About a hundred fifty years ago my great, great grandmother traveled to America on a ship. She paid for her fare with her last coin, so she arrived with literally nothing but the clothes on her back. She was sixteen. Left behind her in Ireland were her parents and six brothers and sisters. She had worked since she was twelve, earning her fare. This was her dream. She arrived and immediately was quarantined. She had some kind of illness, we’re not sure what kind. She was finally let go, and she was given a new last name. She had nowhere to stay, but she had a lead that they were looking for a nurse at the hospital not far from the docks. She walked there. It was cold and raining, and her shoes were worn and old. She arrived sopping wet, asking the clerk for a job even though a sign said clearly “No Irish Need Apply.” She was, of course, denied. She found a job mopping floors in a bar. That was where she met her husband. He was also from Ireland – his family came when he was a little boy. He delivered ice to the bar every Tuesday and Friday. He could do a spot-on New York accent that made her laugh. One day, after they were married, he brought home a tattered anatomy book. He had saved up his pennies to buy it for her. She cried, she was so happy. She read it cover to cover, again and again. She got into nursing school. She worked and studied, and made time for little else. She became a nurse, and eventually became the head nurse at the very hospital she was denied employment. She retired, and raised her children comfortably as her husband kept working really hard, long hours. He eventually took over the ice company. Her daughter never knew the discrimination she knew. Their family never took part in the “activism” of other immigrants in their neighborhood. They just worked hard, and let their work speak for itself. My mother was able to go to college and become an executive because of what her grandmother sacrificed. My life is not struggle free, now that my ancestors have done these things. I have my own struggles, and my own disadvantages and privileges. It is up to me to make good choices – I have that responsibility and that duty, because I cannot prosper solely based on the choices that my parents made, and their legacy is in my hands. If I fail, my kids or theirs may end up right back where our family started. I am Kathleen McGuinness, the girl I sit next to in Sunday School.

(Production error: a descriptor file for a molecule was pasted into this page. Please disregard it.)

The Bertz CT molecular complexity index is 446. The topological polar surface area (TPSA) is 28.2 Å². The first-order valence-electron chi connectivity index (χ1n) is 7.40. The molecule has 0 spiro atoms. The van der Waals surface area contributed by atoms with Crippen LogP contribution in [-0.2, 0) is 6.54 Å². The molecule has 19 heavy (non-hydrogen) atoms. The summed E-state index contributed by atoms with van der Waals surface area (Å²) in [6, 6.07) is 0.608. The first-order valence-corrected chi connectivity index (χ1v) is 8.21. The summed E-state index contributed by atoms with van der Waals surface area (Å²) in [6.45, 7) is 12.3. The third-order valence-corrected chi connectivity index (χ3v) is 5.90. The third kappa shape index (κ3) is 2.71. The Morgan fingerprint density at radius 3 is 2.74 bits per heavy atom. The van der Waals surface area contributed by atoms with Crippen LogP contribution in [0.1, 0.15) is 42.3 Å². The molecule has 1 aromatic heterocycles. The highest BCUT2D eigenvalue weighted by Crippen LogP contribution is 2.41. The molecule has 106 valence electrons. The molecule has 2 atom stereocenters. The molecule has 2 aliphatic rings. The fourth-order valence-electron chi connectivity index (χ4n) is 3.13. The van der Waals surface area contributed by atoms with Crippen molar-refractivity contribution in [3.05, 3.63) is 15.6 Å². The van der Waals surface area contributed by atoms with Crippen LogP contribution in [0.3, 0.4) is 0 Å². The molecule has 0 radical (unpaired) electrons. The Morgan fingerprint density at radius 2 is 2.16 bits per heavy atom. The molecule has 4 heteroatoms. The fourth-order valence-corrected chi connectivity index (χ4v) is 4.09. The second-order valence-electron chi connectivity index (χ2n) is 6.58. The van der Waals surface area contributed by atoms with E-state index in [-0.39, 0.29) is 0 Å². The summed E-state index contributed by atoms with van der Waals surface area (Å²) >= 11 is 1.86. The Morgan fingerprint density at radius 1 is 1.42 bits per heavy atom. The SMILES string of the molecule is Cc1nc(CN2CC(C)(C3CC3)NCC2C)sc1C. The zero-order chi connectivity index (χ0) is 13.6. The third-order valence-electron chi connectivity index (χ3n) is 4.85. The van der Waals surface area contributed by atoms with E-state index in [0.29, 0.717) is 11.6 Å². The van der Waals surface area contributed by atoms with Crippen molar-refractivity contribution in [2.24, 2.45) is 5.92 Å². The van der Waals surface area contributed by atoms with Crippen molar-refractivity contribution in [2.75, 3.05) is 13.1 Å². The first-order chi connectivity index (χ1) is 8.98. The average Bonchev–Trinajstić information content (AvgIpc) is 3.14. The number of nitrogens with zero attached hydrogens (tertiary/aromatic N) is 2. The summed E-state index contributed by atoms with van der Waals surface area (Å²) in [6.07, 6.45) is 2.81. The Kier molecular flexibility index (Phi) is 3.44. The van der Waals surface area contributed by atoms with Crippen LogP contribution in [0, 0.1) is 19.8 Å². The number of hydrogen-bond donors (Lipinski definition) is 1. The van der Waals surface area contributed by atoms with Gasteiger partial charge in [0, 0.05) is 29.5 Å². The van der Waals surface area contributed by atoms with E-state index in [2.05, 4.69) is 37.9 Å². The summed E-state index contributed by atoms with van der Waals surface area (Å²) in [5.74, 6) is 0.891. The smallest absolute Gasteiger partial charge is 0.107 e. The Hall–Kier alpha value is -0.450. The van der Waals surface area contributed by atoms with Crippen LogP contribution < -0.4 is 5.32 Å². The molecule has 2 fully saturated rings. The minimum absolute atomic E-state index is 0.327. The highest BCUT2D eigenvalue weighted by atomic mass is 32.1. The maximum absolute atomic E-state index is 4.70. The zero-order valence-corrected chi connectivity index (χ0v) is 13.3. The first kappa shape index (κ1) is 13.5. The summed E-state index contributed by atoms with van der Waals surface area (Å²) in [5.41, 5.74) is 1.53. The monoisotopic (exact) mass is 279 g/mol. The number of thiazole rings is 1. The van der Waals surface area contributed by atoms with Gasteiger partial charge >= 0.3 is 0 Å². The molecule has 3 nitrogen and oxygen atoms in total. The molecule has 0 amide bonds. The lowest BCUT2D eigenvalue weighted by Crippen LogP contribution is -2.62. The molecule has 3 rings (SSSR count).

I was born without legs. In the orphanage in China, they didn’t try to adopt me out. They assumed no one would want me. It was a man and woman from America who saw me by accident one day who rescued me. They are the only ones who ever wanted me, who didn’t take me out of obligation, who didn’t look at me as a burden. You might think that would make me bitter and emotionally stunted, that it would give me some kind of handicap, that no one wanted me until that point. I think that’s kind of funny. The important thing is not what happened before, but that someone wanted me eventually. And I still had a lot of struggle to overcome, but with their love, I was able to do it. I am doing very well. I’m homeschooled, and I am fourteen but I’ll be at the community college level soon. I use prosthetic legs, and I run and ride a bike and do all sorts of things. It’s because my parents made good financial choices that they were able to adopt me in the first place, and it’s because of those choices that I enjoy the life I lead now. It’s because of the sacrifice of those who fought for our freedom in America that I can live in such a place. It’s because of the genius of our Founding Fathers that in this land, even someone like me can have an equal shot at everything. I am Jack Harris, my neighbor from down the street.